- Talk about their hobbies and interests, and ask how you can get involved.
Also, it’s vital to give your child supportive feedback. You can celebrate your tweens accomplishments and still express your concerns in a non-judgmental manner.
When challenging situations arise, focus on what the problem is, and not on your child.
If you start going in on what they did wrong or what they should’ve done, your kid will likely shut down, (I’ve definitely made this mistake).
Instead offer guidance and encouragement to let them know that you’re there to help them through any problems they may be facing.
To ensure your feedback is helpful, consider these tips:
- Acknowledge their efforts and progress, even if the result isn’t perfect.
- Encourage them to learn from their setbacks and not be discouraged. (Ask what solutions they have).
- Help them set realistic goals and offer support in achieving them.
Building a Strong Relationship
Spending Quality Time
One of the keys to building a strong relationship with your tween is spending quality time together.
Set aside time throughout the week to engage in activities you both enjoy, like family dinners, playing games, reading books, or watching movies.
These positive interactions help your child feel connected to you and can help improve their mood.
Because your child is mostly independent now, (and as we all know every day life is hectic) or maybe you’ve got other kids who need you too, you may forget that your tween still needs time with you.
I noticed that many times when my daughter is moody, she’s looking for a connection with me. Once I started making sure I was doing regular activities with her, her mood improved and her emotional outbursts decreased!
Expressing Love and Affection
Your tween needs to feel loved and supported during this transitional phase of their life.
Again, because your kid is big now, they may not ask for affection. But just because they don’t ask doesn’t mean they don’t still need love and affection from you!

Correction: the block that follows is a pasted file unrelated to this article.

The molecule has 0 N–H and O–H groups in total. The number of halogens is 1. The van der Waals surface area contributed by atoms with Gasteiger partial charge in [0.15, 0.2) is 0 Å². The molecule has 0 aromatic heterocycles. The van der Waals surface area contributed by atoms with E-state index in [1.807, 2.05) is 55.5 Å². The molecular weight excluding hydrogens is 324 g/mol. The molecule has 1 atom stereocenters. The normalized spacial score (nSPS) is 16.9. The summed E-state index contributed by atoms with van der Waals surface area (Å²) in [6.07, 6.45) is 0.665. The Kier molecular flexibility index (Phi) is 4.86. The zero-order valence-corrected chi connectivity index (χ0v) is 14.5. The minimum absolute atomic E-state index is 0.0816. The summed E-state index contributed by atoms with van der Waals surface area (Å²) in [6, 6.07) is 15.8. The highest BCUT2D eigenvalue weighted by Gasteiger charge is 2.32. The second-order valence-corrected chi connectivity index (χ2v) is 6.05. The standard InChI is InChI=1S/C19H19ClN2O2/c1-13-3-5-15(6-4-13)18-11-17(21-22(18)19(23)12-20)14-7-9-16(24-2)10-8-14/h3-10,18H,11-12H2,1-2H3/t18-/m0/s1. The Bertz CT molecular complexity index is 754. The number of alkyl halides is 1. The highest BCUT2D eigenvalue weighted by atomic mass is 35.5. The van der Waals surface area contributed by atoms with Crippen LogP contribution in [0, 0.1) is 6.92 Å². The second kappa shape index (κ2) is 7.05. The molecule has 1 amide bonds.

Make an effort to express your love and affection in a way that resonates with them. Maybe your child has moved past wanting hugs and kisses, but enjoys snuggling with you while watching a movie. Or they like to hold your hand, or cuddle while reading a book.
Whatever love and affection looks like for your child, make sure you’re doing that!
Other ways to show your tween you love them are:
- Praise: Boost their confidence by pointing out things they’ve done well or the effort they put into something.
- Listening: Put away any distractions and actively listen to what they’re telling you.
- Open communication: Encourage open and honest conversations by allowing them to express their thoughts and feelings without judgment or interruption.
Creating Family Traditions
Participating in family traditions is another way to bring your whole family closer together. These customs can help your family feel connected, provide a sense of stability, and create lasting memories.
Some ideas for traditions are:
- Celebrating milestones: Think birthday celebrations, graduations, and religious milestones.
- Holiday traditions: Think about the holidays your family celebrates and hone in on special traditions you can enjoy together year after year.
- Cultural customs: Share your family’s cultural heritage through food, music, stories, or other traditional practices.
You can always adapt your traditions as needed to help your child feel included as they get older and still nurture that strong bond.
Navigating Challenges and Difficult Topics
Approaching Challenging Conversations
When navigating challenges with your tween, again it’s so important to be non-judgmental.
No one wants to talk to someone who’s going to make you feel bad for expressing your thoughts and feelings.
Talk to them about topics that matter to them and listen carefully to their feelings and concerns. Keep in mind your child may prefer to talk through chat and text messages, so be flexible to communicating with them in their preferred way.
Some things to keep in mind while having these conversations:
- Stay curious about your tween’s perspective. Ask questions to learn more about their thoughts and opinions.
- Make sure you listen without interrupting or forcing your viewpoints.
- Encourage honest communication.
Dealing with Peer Pressure
At this age, your tweens peers are going to have a huge influence on them. This can impact who they choose to be friends with, what activities they participate in, how they do in school, and their behavior.
To help your tween manage peer pressure, teach them to:
- Recognize signs of peer pressure, (what can it look like, how it may make them feel).
- Understand how to weigh the pros and cons of a situation when making a decision.